Also on Thursday, Stryker (SYK) reported Q3 earnings of $1.52 per share, two cents better than estimates. That’s an increase of 9.4% over last year. For Q4, they expect $1.92 to $1.97 per share. Wall Street has been expecting $1.93 per share. Stryker sees full-year earnings in the range of $6.45 to $6.50 per share. Forex costs will be about 10 cents per share for the year. SYK was up nicely in Thursday’s after-hours trading.

Lastly, we also got an earnings report from CR Bard (BCR). I wasn’t sure if they were planning on reporting this season, because the merger with BDX should happen soon.

This was another good report for Bard. For Q3, BCR earned $3.02 per share, which was seven cents more than expectations. This is Bard’s last earnings report as an independent company. The company also raised its full-year range to $11.86 to $11.90 per share. That’s an increase of 15 cents to the low end.

Thanks to the rally in BDX, the buyout price for BCR is up to $329.47 per share (based on Thursday’s closing price). The original buyout price in April was $317.

Six Buy List Earnings Reports Next Week

On Tuesday, Halloween, Fiserv (FISV) is set to report. The company missed earnings last time, which is very rare for them. Their full-year 2017 guidance is still $5.03 to $5.17 per share, which is an increase of 14% to 17% over last year. Wall Street is looking for $1.31 per share for Q3.

On Wednesday, Cognizant Technology Solutions (CTSH) and Ingredion (INGR) are scheduled to report. This summer, Cognizant raised its guidance. For Q3, they see earnings of at least 94 cents per share, and full-year earnings of at least $3.67 per share. They should be able to reach both. The stock is up 33% YTD.

Last month, Ingredion gave us a 20% dividend increase. The company sees full-year earnings of $7.50 to $7.80 per share. Wall Street expects $2.02 per share for Q3. They should beat that.

Shares of Intercontinental Exchange (ICE) have drifted lower recently. This may come to an end on Thursday when ICE reports earnings. Last report, ICE missed by a penny, but it was their 17th straight quarter of revenue growth. The consensus on Wall Street is for Q3 earnings of 70 cents per share.

I’m also going to mention Becton, Dickinson (BDX), which reports on Thursday. This will be for the fourth quarter of their fiscal year. Three months ago, BDX said they expect quarterly earnings of $2.33 to $2.38 per share.

Full-year earnings should be between $9.42 and $9.47 per share. Not including currency, that would be $9.70 to $9.80 per share.

On Friday, Cinemark (CNK) and Moody’s (MCO) will report earnings. In August, one of Cinemark’s competitors bombed its earnings report, so traders fear the same for CNK. Instead, Cinemark missed by just a penny per share. I’ll note that concession revenue per person, which is the real moneymaker, rose by 8.9%. There have been a lot of stories about low sales at the box office for Hollywood. Wall Street expects 35 cents per share.

In July, Moody’s reported very good earnings, plus they raised guidance. For Q2, the ratings company earned $1.51 per share, which was a 16% increase over last year. That beat expectations by 17 cents per share. Quarterly revenues were up 8% to $1 billion, and operating income rose 12% to $457.5 million.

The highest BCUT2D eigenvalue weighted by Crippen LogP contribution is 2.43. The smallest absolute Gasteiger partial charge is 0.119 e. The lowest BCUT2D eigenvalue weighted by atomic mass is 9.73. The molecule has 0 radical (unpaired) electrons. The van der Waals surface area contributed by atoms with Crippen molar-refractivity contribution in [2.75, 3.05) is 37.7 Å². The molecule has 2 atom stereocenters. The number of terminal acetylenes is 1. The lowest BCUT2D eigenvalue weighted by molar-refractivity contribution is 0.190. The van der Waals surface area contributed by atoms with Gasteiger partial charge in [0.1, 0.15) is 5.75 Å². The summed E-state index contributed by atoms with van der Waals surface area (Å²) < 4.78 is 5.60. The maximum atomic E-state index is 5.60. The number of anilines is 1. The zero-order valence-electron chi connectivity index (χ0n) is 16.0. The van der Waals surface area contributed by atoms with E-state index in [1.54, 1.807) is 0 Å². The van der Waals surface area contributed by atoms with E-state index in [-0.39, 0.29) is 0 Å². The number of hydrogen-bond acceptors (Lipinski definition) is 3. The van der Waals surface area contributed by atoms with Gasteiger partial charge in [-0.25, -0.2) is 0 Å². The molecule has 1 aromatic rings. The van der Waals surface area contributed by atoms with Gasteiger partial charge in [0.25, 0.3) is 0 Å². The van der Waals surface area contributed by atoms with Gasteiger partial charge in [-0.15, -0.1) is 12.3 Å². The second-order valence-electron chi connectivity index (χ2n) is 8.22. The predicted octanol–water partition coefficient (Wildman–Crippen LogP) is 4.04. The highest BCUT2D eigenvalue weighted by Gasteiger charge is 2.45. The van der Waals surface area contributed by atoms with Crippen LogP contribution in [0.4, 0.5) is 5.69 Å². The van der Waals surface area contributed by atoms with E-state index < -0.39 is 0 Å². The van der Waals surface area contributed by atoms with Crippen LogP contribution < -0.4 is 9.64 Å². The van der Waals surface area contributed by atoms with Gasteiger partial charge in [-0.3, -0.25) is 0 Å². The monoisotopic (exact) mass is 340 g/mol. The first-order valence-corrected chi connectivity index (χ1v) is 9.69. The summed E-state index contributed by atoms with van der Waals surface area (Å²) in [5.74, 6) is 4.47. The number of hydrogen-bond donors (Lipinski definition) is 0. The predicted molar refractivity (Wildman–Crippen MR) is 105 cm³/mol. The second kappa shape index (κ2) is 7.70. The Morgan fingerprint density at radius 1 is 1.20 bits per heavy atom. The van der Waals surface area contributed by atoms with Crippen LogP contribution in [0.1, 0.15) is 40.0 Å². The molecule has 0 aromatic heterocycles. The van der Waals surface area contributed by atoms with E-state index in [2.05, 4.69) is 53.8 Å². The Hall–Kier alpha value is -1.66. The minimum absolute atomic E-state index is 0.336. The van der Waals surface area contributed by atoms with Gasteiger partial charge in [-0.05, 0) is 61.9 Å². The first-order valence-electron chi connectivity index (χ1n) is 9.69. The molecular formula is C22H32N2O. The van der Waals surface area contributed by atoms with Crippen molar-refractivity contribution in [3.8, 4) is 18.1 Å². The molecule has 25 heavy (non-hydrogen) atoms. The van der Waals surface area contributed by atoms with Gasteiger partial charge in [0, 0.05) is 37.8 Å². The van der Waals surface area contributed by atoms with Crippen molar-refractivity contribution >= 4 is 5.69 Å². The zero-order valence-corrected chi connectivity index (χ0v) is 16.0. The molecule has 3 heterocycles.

More importantly, Moody’s raised its full-year guidance range to $5.35 to $5.50 per share. The previous range was $5.15 to $5.30 per share. The consensus is for Q3 earnings of $1.37 per share.

That’s all for now. I’m going to be on the road next week. I hope to get the newsletter out at the regular time, but it may be delayed a day or two. I can’t say yet. Next week will have more earnings. There will also be a Fed meeting on Tuesday and Wednesday. Don’t expect any movement on interest rates. At least, not yet. Also, the big jobs report will be out next Friday. The unemployment rate is currently at a 16-year low. Be sure to keep checking the blog for daily updates. I’ll have more market analysis for you in the next issue of CWS Market Review!

– Eddy

Named by CNN/Money as the best buy-and-hold blogger, Eddy Elfenbein is the editor of Crossing Wall Street. His free Buy List has beaten the S&P 500 eight times in the last ten years. This email was sent by Eddy Elfenbein through Crossing Wall Street.

Catalan crisis, Australian shakeup, robotic aquabees

Good morning, Quartz readers!


The Catalan crisis comes to a head. Today Spanish lawmakers are expected to pass legislation allowing prime minister Mariano Rajoy to seize control of the insurgent region’s budget, police force, and state-run media. Last night Catalonia’s president, Carles Puigdemont, said he would let the Catalan parliament vote on independence, which it could do today (paywall).

Venezuela might default on its debt. The state-run oil company PDVSA owes $985 million on its 2020 bond today and investors fear the country’s cash-strapped government doesn’t have enough money. The radio silence out of Caracas isn’t helping, and neither is the fact that another bond payment, for $1.2 billion, comes due next week.